The Child in Transition: 5 1/2 to 6

October 14, 2015

 

Around the age of 5 ½, children begin to undergo a transition from the Absorbent Mind of the First Plane of Development (ages 0-6) to the sense of justice that is predominant in the Second Plane of Development (ages 6-12).  The child reveals himself by changes in the types of questions he asks, the discussions he is interested in, and a deeper interest in friendships.  He typically shows great confidence in the physical and academic strengths.

 

The child now asks questions and expresses ideas about fairness.  Fully comprehending the difference between fantasy and reality, he now wants to compare events with his ideas of right and wrong.  This can be expressed indirectly, such as when a child at school may say to a teacher, “She’s holding a stick.”  The adult may at first interpret this as “tattletaling,” but the student is really asking, “Is that okay? Can I do it too?”  With ideas about justice still under formation, the child may also indicate that it’s not fair for an older sibling to go to bed at night later than he does.  But his ideas may extend beyond his immediate surroundings.  He may express concerns for animals, “It’s not fair that zoo animals have to live in cages” or an awareness of national/international events, “Some people don’t have enough food to eat.”  If not previously done, this is an excellent time to introduce service learning, or community service.  Children also feel proud to participate in family chores.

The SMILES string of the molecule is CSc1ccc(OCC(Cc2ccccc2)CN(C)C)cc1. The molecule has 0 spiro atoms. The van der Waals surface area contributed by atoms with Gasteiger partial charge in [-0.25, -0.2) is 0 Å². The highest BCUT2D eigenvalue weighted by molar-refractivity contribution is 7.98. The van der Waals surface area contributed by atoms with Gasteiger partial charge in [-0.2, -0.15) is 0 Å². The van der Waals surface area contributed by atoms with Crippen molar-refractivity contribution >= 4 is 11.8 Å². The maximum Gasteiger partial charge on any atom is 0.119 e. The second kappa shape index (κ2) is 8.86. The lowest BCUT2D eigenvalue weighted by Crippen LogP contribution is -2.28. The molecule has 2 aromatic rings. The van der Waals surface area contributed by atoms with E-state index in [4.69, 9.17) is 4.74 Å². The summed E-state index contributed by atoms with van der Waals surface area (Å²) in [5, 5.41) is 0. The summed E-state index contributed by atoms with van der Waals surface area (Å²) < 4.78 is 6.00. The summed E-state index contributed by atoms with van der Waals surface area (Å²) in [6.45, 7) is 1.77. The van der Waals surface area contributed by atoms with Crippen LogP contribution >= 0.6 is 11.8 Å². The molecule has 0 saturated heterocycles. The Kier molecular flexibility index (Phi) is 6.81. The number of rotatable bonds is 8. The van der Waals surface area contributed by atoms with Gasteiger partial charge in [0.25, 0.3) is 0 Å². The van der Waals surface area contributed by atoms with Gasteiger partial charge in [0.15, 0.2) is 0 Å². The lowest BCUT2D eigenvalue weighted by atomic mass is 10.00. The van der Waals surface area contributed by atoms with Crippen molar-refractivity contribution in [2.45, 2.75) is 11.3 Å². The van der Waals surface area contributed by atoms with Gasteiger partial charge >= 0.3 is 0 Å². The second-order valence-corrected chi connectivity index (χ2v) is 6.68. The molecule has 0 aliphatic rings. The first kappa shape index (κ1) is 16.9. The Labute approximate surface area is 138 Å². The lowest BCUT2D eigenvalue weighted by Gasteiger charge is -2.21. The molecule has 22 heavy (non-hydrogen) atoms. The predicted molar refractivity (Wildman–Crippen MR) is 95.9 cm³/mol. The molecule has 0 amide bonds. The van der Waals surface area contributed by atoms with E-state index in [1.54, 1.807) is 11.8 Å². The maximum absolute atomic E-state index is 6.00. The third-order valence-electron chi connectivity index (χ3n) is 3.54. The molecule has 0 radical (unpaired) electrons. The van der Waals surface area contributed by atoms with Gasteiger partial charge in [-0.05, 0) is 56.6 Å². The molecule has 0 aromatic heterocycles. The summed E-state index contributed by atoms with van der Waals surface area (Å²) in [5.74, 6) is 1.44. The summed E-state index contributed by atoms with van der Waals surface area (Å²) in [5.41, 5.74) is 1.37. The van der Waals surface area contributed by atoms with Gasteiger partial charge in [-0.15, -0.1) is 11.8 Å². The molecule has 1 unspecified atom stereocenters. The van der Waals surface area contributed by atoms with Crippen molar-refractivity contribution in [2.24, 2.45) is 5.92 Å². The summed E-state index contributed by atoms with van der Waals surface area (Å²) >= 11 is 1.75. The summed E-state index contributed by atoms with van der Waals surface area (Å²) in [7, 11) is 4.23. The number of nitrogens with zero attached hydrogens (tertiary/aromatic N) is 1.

Questions may relate to big picture ideas.  The child is very interested in the universe, people in other parts of the world, and things not seen by the naked eye.  She now has the ability to imagine something as large as a galaxy and as small as bacteria.  She loves stories about science and nature, and may have a strong interest in things that are fantasy, such as Star Wars characters or video games such as Minecraft.  She can read, but loves to be read to.

Five year olds are very social and may want to spend more time with friends after school and on weekends.  They often enjoy group sports activities such as soccer or swim team.  This is an excellent time for children to participate in team sports and clubs.  They are happy for casual meet-ups at a park to toss a ball around or go on simple hikes.  Overnights with neighboring friends can be a lot of fun too.  Soon the child will turn 6, when things change even more.

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